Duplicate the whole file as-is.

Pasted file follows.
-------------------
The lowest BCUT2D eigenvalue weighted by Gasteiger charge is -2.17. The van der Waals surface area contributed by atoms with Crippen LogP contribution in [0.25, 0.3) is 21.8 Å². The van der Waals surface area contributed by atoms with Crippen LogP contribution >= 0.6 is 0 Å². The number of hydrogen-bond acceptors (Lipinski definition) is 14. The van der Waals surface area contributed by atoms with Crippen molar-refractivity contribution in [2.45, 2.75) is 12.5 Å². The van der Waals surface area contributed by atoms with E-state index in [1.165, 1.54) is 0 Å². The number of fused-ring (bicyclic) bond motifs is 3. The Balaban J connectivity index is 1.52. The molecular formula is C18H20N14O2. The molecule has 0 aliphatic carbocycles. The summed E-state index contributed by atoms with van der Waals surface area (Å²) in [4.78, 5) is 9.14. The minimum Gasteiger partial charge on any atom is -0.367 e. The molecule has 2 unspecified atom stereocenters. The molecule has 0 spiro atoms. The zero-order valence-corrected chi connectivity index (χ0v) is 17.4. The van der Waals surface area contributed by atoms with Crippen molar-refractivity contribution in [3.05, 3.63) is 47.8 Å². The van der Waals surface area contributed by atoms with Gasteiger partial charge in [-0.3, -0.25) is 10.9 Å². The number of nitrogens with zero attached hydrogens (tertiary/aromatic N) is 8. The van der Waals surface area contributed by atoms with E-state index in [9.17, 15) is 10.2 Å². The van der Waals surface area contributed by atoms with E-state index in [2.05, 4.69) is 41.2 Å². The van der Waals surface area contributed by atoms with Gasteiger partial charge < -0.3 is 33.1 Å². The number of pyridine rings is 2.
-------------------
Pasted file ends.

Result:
The lowest BCUT2D eigenvalue weighted by Gasteiger charge is -2.17. The van der Waals surface area contributed by atoms with Crippen LogP contribution in [0.25, 0.3) is 21.8 Å². The van der Waals surface area contributed by atoms with Crippen LogP contribution >= 0.6 is 0 Å². The number of hydrogen-bond acceptors (Lipinski definition) is 14. The van der Waals surface area contributed by atoms with Crippen molar-refractivity contribution in [2.45, 2.75) is 12.5 Å². The van der Waals surface area contributed by atoms with E-state index in [1.165, 1.54) is 0 Å². The number of fused-ring (bicyclic) bond motifs is 3. The Balaban J connectivity index is 1.52. The molecular formula is C18H20N14O2. The molecule has 0 aliphatic carbocycles. The summed E-state index contributed by atoms with van der Waals surface area (Å²) in [4.78, 5) is 9.14. The minimum Gasteiger partial charge on any atom is -0.367 e. The molecule has 2 unspecified atom stereocenters. The molecule has 0 spiro atoms. The zero-order valence-corrected chi connectivity index (χ0v) is 17.4. The van der Waals surface area contributed by atoms with Crippen molar-refractivity contribution in [3.05, 3.63) is 47.8 Å². The van der Waals surface area contributed by atoms with Gasteiger partial charge in [-0.3, -0.25) is 10.9 Å². The number of nitrogens with zero attached hydrogens (tertiary/aromatic N) is 8. The van der Waals surface area contributed by atoms with E-state index in [9.17, 15) is 10.2 Å². The van der Waals surface area contributed by atoms with E-state index in [2.05, 4.69) is 41.2 Å². The van der Waals surface area contributed by atoms with Gasteiger partial charge < -0.3 is 33.1 Å². The number of pyridine rings is 2.